Tell me about your new job at TradeKing.

    My title is web conversion analyst so I am on a team dedicated to creating the best experience for new clients as they go through the process of creating an account on our site. The account itself can be used to trade stocks, trade options, or to invest in a Roth IRA etc. I’m learning so much and finding it’s a really interesting industry that I had never really seen myself being a part of.

    What technologies are you working with at TradeKing?

    I use SQL server, R, Python, and Tableau. The tasks I work on are pulling data and performing analysis on our clients, following them through the process of completing an application, and trying to spot places in our process to improve. We’re constantly trying to observe what other people are doing, observe what our clients are going through, and trying to make the process to feel as natural and quick as possible.

    How did you find the job? What was the application and interview process like?

    I was recruited through LinkedIn, by a local  agency that works closely with TradeKing. That was a really exciting way to start a year. In the first week of January 2016 I got a message from the recruiter who was really passionate about the position and interested in me. He had me take some pre-tests on SQL, I did a phone screening, in-person interviews, and a code challenge. It took around 10 days to complete. It’s a really intense but comforting experience to be able to find that compatibility between an employer and employee.

    How did Tech Talent South prepare you for finding a job?

    In addition to having one-on-one meetings to discuss my hopes, desires, and skills, they connected me with companies I was interested in with direct emails. Tech Talent South encouraged me along the way, and everything I learned in the class helped me be relevant to any development process happening right now. Whether it was understanding the lingo, or being exposed to different tools, I learned to ask the right questions. So if I ever saw something I didn't immediately understand, I wasn’t stuck. They inspired me to reach for things which before I had seen as inaccessible to myself.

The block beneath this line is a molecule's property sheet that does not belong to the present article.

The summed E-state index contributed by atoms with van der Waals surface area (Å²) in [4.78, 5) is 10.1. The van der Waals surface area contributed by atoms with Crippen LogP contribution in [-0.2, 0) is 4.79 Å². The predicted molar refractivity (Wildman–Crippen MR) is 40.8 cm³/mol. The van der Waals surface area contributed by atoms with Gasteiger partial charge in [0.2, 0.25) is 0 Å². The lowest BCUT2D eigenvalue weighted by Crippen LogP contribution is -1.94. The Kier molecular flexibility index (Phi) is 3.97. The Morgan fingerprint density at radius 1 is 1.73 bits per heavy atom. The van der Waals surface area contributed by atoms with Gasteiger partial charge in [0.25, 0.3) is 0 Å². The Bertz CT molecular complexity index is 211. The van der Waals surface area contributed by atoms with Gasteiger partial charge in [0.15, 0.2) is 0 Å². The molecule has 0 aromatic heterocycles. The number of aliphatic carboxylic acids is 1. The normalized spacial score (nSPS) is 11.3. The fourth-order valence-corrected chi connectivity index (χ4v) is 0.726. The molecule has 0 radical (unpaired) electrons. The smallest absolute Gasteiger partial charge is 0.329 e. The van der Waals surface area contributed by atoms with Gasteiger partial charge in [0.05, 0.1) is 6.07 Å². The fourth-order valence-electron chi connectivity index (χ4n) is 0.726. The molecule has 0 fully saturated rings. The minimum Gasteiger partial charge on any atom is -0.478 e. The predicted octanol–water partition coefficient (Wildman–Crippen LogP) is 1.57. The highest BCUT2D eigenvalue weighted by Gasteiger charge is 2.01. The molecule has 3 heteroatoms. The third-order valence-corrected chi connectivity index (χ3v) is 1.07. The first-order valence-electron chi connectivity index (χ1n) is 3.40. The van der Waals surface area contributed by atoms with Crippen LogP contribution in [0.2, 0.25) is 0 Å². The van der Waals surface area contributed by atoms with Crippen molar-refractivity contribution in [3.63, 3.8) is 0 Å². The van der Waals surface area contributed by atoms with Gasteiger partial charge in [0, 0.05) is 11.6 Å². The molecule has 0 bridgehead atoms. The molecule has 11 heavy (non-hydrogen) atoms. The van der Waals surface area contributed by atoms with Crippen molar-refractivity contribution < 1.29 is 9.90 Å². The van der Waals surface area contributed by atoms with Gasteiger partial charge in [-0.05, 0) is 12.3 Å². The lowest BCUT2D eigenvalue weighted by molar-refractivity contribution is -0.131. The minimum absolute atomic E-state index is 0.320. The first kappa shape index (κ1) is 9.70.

What was your original goal in attending a bootcamp? What were your plans after you graduate?

    Losing my job was the scariest thing I’ve gone through recently. I was tempted to not work in technology any more, but I just had to acknowledge that this is a difficult industry, and you can’t always control what happens to you. I wanted to be more confident in myself and my ability to pivot. I knew I had this background, this experience, and I could decide how to move forward, and I wanted to do that by being in a developer position. I wanted to combine tech, software, development, and data analysis.

    Are you using the tech stack or programming languages you learned at Tech Talent South or a new one?

    I did have to learn some new things. When we learned SQL at Tech Talent South, I had never  used it before, and that day was a lightbulb moment for me. So when I graduated, SQL was what I pursued the hardest, and one of the reasons I was recruited for this job. I’m also using a bit of my knowledge from my stats degree. I studied R again and picked up Python because I know it’s one of the most powerful data processing languages. I found once you start getting a technical education, and start implementing logic into your day to day tasks, everything starts to feel more natural and you understand what the people you’re collaborating with are doing. So while I don’t use Ruby on Rails in my job right now, I’ve found almost every single thing I learned in that class is still relevant to my career.

    What’s been the biggest challenge at your job?

    My struggle with confidence. I’m on a small team, in a unique position, and sometimes when you see the brilliance around you, it’s hard to admit you’re on the same level. But with the resources and the support system I have here, it’s about facing each day with courage, being able to move quickly, learn something new in one day, and execute it the next. I have an amazing team.

    What sorts of things are you doing to maintain and learn new skills?

    I try to read a lot, even if it’s just a couple of Medium articles in the morning on UX or new products. I try to look at my week and balance which tools I’m using and when, so I don’t rely on one too heavily. And then I try to stay curious in my own free time. I still maintain my Lynda membership, and I’ll often play a video while I multi-task to stay as curious as possible.

    What advice do you have for people embarking on the job market after taking a bootcamp?

    These job seekers are so close to my heart, even if I don’t know them personally, because I know how difficult it is. My advice is to decide on what you want and go for it very confidently. Have the confidence to pivot when you need to. Surround yourself with people whom you can ask questions, or who will give you their unfailing support, and then just know you can do it no matter how difficult it is. It’s strangely difficult for humans to be logical, and that is the foundation of what you learn at a coding bootcamp, no matter what programming language you’re focusing on. So if it feels weird for a day or a week, just know that will pass and you're always gaining valuable skills and experiences.